Trapped: The Dilemma of the African American Homosexual
April 1, 2013
Dr. Wayne Brekhus
Sociology 3300: Queer Theories
When someone hears the word “gay” or “queer”, they most often think of the middle class, Caucasian gay male. For my research proposal, I plan on studying what is very often overlooked in queer identity: the struggle of queer identity in the African American gay male. I am interested in studying this because I grew up knowing I was gay in a small, middle class town in rural America. I wish to argue how gay African Americans are restricted by Black stereotypes, gay stereotypes, acceptance with stipulations in the gay community and black community, racism in the gay community, homophobia in the Black community, perceptions of blackness and masculinity attitudes toward homosexuality and their effect on gay Black men living openly, homosexuality and religion (the black church), and media perceptions of Black homosexuality. The majority of the black community stated they wished to live restriction free lives. They are not able to fully be themselves in their daily lives and often have to assimilate to be accepted.
While much research has been conducted on white gay males, there is very little study on African Americans who identify with the queer identity. African Americans already have to struggle with the racism and stereotypes of being “black” as an extremely masculinized and heterosexual environment while struggling with the internal conflict of being gay, which makes their experience unique. “Because African‐Americans have already encountered a very traumatic experience with oppression, one could safely assume that African‐Americans would be more sensitive to socially oppressive practices such as being gay so most decide to conceal it. Sadly, African‐American homosexual males are largely viewed by Black heterosexuals as: not really Black, deviant, a disgrace, an embarrassment and, worse yet, an agent of genocide aimed against their own race” (Alexander, 2004: 76, 78). Racism within the Gay Community
It is sad to see that racism is still prevalent even within the gay community; a community that is oppressed almost as much as African Americans. The relationship between the gay community and Black community has been one of association and disassociation. The gay community throughout history has likened their struggle to that of Blacks in America. The Black community has had little interaction with the gay community and has attempted to distance itself from being compared to the gay community. Keith Boykin, author of One More River to Cross, often speaks to the dissensions between the Gay community and the Black community. He analyzes both the gay community and Black community’s relationship to each other and gay Black men. Boykin states, “The dirty little secret about the homosexual population is that white gay people are just as racist as white straight people” (Boykin, 1996: 234). To be “gay” has taken on a white face as well as white experiences” (Boykin, 1996: 235). Homophobia within the Black Community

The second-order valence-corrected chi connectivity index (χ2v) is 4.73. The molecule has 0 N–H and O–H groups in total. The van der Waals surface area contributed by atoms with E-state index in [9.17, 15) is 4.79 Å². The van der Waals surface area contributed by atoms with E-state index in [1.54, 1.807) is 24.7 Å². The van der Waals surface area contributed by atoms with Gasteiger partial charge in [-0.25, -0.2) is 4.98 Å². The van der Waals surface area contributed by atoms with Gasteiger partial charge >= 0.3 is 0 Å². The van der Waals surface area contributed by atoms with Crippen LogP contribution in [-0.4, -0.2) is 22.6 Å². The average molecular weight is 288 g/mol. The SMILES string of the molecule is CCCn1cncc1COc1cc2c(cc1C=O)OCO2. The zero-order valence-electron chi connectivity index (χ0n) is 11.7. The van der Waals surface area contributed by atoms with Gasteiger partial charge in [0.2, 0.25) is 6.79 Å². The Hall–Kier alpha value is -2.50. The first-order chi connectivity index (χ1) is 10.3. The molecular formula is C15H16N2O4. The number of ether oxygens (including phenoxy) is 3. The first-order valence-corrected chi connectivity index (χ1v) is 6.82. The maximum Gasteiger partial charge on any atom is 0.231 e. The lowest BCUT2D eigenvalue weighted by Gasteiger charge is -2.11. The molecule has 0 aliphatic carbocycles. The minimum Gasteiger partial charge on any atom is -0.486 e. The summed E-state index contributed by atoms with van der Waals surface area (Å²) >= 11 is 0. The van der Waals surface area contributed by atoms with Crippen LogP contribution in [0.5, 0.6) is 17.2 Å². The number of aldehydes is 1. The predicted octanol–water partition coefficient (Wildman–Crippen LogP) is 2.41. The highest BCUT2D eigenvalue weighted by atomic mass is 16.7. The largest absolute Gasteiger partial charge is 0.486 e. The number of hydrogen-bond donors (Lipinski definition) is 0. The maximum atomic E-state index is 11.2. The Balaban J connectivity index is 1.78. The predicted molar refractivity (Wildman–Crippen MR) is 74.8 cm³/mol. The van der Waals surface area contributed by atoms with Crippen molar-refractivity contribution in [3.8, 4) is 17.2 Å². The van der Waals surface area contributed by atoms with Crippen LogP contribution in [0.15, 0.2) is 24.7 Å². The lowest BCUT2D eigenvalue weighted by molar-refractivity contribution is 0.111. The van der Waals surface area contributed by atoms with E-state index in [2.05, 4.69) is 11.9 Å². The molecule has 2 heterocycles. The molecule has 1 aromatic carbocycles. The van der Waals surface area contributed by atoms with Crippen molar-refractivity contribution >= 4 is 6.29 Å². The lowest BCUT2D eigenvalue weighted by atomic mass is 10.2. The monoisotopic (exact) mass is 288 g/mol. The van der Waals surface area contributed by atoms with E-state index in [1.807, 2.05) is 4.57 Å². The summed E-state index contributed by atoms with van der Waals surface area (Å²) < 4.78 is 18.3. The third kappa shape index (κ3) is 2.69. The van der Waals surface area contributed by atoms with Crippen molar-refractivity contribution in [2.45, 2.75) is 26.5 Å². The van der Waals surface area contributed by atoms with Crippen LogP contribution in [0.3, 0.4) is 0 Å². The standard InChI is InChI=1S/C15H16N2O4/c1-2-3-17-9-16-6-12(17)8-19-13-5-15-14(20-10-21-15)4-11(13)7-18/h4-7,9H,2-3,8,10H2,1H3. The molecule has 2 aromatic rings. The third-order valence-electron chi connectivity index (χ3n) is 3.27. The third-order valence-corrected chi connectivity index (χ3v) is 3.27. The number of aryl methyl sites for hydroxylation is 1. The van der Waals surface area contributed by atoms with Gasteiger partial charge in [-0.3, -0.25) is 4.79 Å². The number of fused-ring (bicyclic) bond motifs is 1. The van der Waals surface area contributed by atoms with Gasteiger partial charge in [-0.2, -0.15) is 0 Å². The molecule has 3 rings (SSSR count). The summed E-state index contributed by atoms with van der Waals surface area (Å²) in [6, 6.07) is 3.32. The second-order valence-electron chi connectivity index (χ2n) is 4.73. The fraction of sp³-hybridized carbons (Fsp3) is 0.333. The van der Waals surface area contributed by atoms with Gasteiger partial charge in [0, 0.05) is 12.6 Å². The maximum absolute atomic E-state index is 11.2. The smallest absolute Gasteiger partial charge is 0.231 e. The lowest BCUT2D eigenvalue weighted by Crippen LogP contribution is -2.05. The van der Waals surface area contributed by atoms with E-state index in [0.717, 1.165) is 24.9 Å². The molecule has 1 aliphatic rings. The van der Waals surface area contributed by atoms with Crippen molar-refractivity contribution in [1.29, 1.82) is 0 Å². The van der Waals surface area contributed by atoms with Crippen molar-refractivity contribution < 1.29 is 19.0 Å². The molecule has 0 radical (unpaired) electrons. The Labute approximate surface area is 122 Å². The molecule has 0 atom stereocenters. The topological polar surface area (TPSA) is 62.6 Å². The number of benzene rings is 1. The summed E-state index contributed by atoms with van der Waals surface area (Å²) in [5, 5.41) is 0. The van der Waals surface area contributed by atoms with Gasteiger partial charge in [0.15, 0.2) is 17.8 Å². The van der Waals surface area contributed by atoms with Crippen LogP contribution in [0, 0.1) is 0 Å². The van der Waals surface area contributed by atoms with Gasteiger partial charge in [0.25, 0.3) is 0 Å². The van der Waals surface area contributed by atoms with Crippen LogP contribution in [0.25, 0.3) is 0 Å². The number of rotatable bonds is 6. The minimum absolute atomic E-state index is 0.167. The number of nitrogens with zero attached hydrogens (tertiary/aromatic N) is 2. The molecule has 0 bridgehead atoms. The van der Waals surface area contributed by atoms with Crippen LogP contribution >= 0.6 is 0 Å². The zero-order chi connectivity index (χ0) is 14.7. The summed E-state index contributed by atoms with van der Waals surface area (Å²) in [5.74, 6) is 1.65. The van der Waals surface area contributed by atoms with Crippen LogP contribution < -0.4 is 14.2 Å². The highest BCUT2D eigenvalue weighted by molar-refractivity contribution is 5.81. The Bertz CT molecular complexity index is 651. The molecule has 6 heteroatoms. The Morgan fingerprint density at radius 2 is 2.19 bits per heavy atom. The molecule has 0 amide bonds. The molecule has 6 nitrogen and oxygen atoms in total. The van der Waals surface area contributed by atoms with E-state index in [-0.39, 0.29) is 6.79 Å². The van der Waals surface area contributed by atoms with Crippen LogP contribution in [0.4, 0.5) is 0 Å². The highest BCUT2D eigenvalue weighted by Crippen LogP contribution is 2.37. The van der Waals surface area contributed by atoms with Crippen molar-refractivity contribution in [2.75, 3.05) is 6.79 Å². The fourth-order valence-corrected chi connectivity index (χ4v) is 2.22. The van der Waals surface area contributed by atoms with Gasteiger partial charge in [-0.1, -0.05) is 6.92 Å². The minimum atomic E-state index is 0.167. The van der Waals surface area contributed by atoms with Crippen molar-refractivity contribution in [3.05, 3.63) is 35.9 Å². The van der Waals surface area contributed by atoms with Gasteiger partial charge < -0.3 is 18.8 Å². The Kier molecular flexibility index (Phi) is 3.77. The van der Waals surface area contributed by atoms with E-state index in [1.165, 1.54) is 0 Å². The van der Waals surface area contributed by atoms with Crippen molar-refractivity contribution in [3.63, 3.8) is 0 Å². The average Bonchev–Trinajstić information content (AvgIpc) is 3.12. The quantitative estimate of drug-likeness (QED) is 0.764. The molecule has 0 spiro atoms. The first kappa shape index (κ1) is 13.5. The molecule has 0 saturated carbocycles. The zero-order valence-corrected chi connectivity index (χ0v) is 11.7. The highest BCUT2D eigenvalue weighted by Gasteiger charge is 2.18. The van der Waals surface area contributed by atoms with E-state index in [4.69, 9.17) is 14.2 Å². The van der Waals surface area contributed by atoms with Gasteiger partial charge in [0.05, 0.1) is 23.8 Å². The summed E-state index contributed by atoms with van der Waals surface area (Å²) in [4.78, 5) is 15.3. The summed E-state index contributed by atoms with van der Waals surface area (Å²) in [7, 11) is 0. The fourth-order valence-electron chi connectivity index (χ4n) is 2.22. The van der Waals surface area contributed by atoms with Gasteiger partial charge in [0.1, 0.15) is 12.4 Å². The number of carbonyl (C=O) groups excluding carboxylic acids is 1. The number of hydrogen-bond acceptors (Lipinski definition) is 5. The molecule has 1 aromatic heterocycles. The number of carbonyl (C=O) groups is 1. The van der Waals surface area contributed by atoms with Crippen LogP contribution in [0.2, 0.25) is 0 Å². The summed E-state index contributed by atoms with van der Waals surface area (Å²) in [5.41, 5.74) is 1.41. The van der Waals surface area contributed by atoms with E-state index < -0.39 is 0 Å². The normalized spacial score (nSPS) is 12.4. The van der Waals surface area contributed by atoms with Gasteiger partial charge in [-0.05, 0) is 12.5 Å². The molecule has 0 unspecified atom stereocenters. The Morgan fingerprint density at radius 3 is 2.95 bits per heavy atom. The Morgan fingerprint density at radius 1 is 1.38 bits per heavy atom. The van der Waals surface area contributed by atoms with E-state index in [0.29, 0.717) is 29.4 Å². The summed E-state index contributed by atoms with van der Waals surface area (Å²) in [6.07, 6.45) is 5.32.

One thing I never realized is how many African Americans feel they have to choose between “being Black” or “being gay” based on homophobic pressures within the Black community. In her book, The Truth that Never Hurts, Smith dedicates a chapter specifically to this issue. . Smith states, “The underlying assumption is that I should prioritize one of my identities because one of them is actually more important than the rest or that I must arbitrarily choose one of them over the others for the sake of acceptance in one particular community” (Smith, 1998; 125-132). This is an issue gay Black men face as they have “loyalties” to each of their respective communities. Smith acknowledges the double consciousness that many gay Black men face in choosing between the gay community and the Black community. In my experience, being a Caucasian gay male, I never had...
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